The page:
The installer could also be viewed as another industrial goods supplier, since the heating and cooling system is another component in the final end use product, which is the home. The consumer does not purchase the heating and cooling system as an end use product, and in the technical sense, the seller/installer is a manufacturer more than a conventional retailer. Therefore, the relationship of the consumer to the seller/installer is not the same as the normal consumer-retailer relationship for consumer durable goods.


The ultimate consumer of technologically complex products has traditionally had little or no input into the selection decision for components that make up the product. This holds for many products across industries including home computer systems, audio components, and home building. The decision as to the type of system components and their relative advantage has typically been made by the packager/manufacturer. Given the complexity and technical nature of such systems and related decisions, it should be recognized that most consumers have inadequate knowledge and experience for making such decisions.

It is important to recognize the difference between heating and cooling systems and other durable goods with respect to consumer use patterns and decision processes. For example, with automobiles and major home appliances consumers have considerable "hands on" experience and well developed use patterns, resulting in sets of salient attributes and evaluative criteria. What consumers lack in technical knowledge is not so critical because other attributes such as psychological appeal and user benefits tend to be adequate for decision making in the absence of technical knowledge. For residential heating and cooling, consumers have little experience with product attributes other than comfort level and costs of operation and maintenance. Unlike other durables there are no substitutes for technical factors which consumers can use for making decisions. The majority of heating and cooling equipment sales go into new construction. It is therefore the builder who typically makes the equipment purchase decision. The builder's choice of equipment is strongly influenced by the installer. The installer serves as a "final manufacturer," of the system. Installers exhibit control over equipment selection by assembling components from different equipment manufacturers into a functional system. The design of the hone and general node of construction do provide parameters for system design. However, the installer still has considerable latitude in component selection and system design even when the requirements for heat gain and loss and air flow are considered.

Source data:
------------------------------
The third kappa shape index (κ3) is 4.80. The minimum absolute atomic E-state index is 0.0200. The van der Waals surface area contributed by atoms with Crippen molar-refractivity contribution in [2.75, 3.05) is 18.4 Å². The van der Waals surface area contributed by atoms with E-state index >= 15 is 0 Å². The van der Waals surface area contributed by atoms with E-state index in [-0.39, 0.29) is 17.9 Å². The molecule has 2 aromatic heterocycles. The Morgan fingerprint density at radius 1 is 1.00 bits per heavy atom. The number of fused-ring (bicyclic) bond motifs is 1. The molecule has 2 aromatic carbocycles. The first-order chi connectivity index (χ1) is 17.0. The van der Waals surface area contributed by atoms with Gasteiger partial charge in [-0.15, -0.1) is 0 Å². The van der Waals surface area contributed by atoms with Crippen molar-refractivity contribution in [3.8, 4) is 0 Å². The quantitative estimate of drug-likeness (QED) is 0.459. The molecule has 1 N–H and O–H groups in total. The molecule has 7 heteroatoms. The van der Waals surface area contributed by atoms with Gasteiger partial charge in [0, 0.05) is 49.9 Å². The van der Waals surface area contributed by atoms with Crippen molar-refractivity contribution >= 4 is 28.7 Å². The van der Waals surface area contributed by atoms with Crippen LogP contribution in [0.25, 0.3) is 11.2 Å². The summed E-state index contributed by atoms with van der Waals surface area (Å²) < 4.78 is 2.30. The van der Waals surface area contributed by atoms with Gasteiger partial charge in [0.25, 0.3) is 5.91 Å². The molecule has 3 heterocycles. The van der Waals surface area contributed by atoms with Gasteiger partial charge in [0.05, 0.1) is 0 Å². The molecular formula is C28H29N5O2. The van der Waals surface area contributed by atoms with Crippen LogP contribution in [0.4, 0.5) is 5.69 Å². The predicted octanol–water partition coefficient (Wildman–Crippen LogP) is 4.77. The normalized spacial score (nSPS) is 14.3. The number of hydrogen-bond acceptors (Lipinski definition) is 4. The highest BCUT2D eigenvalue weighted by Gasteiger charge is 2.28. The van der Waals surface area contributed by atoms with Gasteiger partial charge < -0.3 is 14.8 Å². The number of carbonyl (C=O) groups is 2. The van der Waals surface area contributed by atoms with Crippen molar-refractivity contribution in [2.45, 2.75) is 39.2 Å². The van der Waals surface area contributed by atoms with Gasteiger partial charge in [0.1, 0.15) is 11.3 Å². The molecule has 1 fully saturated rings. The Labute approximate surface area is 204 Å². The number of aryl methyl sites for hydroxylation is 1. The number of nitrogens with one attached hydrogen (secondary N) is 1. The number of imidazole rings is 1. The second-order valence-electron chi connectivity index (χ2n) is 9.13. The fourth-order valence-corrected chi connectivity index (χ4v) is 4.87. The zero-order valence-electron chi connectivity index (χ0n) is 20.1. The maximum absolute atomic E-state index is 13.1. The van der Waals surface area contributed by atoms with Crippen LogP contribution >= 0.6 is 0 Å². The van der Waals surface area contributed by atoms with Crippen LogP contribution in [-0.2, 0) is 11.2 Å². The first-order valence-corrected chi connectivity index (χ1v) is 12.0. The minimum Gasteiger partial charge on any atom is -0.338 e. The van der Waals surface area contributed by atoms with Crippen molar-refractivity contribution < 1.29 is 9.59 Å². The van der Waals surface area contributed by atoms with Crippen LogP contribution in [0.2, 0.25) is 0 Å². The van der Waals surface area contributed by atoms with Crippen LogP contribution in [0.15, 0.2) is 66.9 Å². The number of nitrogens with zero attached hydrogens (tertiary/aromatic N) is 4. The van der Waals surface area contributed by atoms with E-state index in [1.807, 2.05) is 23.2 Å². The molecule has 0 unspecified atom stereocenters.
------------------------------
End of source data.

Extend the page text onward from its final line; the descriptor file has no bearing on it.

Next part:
Homeowners are rarely involved in heating and cooling system decisions except when they are confronted with replacement decisions which arise from equipment failure. Until recently, equipment failure was the only real motivation for shifting fuel source. There was seldom reason to consider replacing systems which were performing well. Owners have normally not seriously considered changing fuel source in the replacement decision because of the high initial cost of replacement. Now the high cost of oil is causing many homeowners to consider other fuel sources.

Even in replacement decisions, homeowners have traditionally deferred to the experts in making decisions. System decisions are rather technical in nature, involving degree days, heat gain and heat loss calculations, comparison of relative efficiencies, air flows, and equipment design features, to name a few. The primary consideration for the homeowner has been price and soliciting bids from several installers. Homeowners have been forced to rely on the installer's assurance that the replacement system would offer the same level of performance as the previous one. In some cases brand name recognition becomes an influential decision variable for consumers in the absence of technical knowledge.

The decision process for heating and cooling systems is a complex one, involving multiple decision makers and decision roles. The consumer's role has been minimized by a lack of technical knowledge and competence to judge the critical decision variables. Yet, in the case of solar options, which are merely an alternative method of heating and cooling, the majority of information and incentives are being directed at the consumer. The consumer is being asked to become the principal actor in evaluating products and making purchase decisions for residential solar systems. This is being done without adequate educational preparation of consumers.


Channels for distribution and sale of residential heating and cooling system are well established and functional. However, these traditional channels have been little utilized for the distribution of solar space heating products. Of twenty-five solar installers listed in the 1975 Oregon Solar Directory, only five were also sellers of conventional heating systems. Conversely, this also means that only five of the hundreds of Oregon heating and cooling contractors were selling solar equipment. Solar installers are typically new, small firms specializing in solar equipment.

The selection and/or development of distribution channels for solar products is a sticky problem. There is no single "product," but rather a vast array of different products many of which are distributed in different channels. The basic differentiation of passive and active systems exposes the difficulty in identifying appropriate channels of distribution for the divergent products.